Anna Colquitt Hunter spent the majority of her childhood in Savannah, Georgia and attended Agnes Scott College in Decatur, Georgia where she dropped out of college prior to graduation to get married. Hunter's husband died an unexpected and untimely death, and she was left a widow in her 40s. In order to support herself and her three children, Hunter became a journalist and writer for the Savannah Morning News and the Savannah Evening Press. In 1943 she became a field director for the Red Cross at the age of 51. Hunter was quite the traveler in her 50s as she became the Director of R&R for troops in North Africa and Italy. In 1945 Hunter returned to Savannah and her job writing for the local newspapers, but this time she was a literary and art critic. This position enabled her to publish multiple poems and short stories and become a painter. Hunter's preservation tendencies were born through her art; she painted portraits of historic landmarks in Savannah and plantation culture. She became a true preservationist in 1955 when she galvanized the movement of saving historic structures in Savannah, Georgia, starting with the Davenport House.3

In 1955 Anna Colquitt Hunter was outraged at the destruction of historic structures in Savannah, Georgia. She gathered six women who she knew could make a difference and formed the Historic Savannah Foundation, these ladies are now historically known as, "The Seven Ladies." The HSF raised enough money to purchase the Davenport House before a local funeral parlor could purchase and destroy the historic home, and that was just the beginning of their movement. The Historic Savannah Foundation created a revolving fund that saved many historic structures from being destroyed. Any time they a historic structure went on the market, HSF purchased the building, historically restored it, and placed it back on the market- only to be sold to someone who saw the benefit of living or working in a historic structure. The money made from reselling the structure went back into the fund so that it could be used to purchase more historic structures in need.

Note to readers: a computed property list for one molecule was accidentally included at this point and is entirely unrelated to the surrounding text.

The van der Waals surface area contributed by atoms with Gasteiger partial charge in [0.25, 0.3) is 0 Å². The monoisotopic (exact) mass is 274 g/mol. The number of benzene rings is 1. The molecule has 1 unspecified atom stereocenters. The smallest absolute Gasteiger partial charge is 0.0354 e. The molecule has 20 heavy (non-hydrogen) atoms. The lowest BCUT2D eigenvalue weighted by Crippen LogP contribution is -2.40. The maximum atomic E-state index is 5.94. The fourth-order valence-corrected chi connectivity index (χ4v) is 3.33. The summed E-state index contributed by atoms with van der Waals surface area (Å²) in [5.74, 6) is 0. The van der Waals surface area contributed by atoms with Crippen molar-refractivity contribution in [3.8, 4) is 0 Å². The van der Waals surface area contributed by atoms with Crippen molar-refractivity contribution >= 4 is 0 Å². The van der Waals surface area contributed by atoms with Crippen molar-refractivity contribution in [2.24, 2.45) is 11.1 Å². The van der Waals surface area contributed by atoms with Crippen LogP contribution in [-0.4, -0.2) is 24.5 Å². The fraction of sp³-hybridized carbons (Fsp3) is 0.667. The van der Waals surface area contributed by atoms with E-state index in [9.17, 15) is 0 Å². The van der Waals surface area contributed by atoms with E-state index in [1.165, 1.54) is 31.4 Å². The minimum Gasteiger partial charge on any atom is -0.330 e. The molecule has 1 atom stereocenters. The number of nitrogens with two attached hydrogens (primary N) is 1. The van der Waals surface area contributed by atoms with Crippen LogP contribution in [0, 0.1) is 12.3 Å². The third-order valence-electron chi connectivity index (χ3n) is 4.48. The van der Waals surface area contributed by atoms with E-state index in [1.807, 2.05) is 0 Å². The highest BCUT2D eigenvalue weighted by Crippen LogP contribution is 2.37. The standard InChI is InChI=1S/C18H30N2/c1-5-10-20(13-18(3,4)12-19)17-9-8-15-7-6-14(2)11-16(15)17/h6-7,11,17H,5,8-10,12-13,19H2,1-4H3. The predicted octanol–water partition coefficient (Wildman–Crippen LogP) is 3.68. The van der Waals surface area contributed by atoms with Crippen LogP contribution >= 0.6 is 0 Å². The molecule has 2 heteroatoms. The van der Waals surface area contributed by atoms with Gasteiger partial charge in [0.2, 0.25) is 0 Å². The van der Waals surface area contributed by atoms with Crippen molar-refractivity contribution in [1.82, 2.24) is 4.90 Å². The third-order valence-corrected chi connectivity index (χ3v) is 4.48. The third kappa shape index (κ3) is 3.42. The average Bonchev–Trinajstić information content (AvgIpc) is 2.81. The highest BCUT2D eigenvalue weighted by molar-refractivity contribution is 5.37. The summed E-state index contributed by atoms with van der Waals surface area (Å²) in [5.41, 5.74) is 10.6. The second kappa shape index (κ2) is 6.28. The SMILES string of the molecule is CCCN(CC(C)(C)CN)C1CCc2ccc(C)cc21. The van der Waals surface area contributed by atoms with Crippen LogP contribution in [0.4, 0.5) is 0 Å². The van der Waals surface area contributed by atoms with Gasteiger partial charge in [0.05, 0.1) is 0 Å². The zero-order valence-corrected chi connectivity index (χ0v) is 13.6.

The Davenport House was the original headquarters for the Historic Savannah Foundation, now located at 321 E York Street.The first floor of the Davenport House was historically restored and opened to the public in 1963, and as the HSF moved to another building, the second and third floors were renovated and opened to the public as well. The mid-1990s held a re-restoration process for the Davenport House to serve a more authentic experience for museum visitors, complete with accurate wallpaper and furnishings that reflect the inventory taken at the time of Isaiah Davenport’s death in 1827. The Davenport House Museum sees approximately 35,000 visitors annually through its guided tours and education programs.4

1. Jamie Credle. “Isaiah Davenport: Portrait of a Master Builder (abridged).” YouTube. May 29, 2012. Posted September 13, 2016. https://youtu.be/3CSPpsiD4us.

2. “Our History." Davenport House. 2010. Accessed September 13, 2016. http://www.davenporthousemuseum.org/our-history/our-history. 

3. “National Trust for Historic Preservation.” June 2, 2015. Accessed September 13, 2016. https://savingplaces.org/stories/saving-savannah-the-preservation-legacy-of-anna-colquitt-hunter#.V9.... 

4. “Our Museum." Davenport House. 2010. Accessed September 13, 2016. http://www.davenporthousemuseum.org/our-history.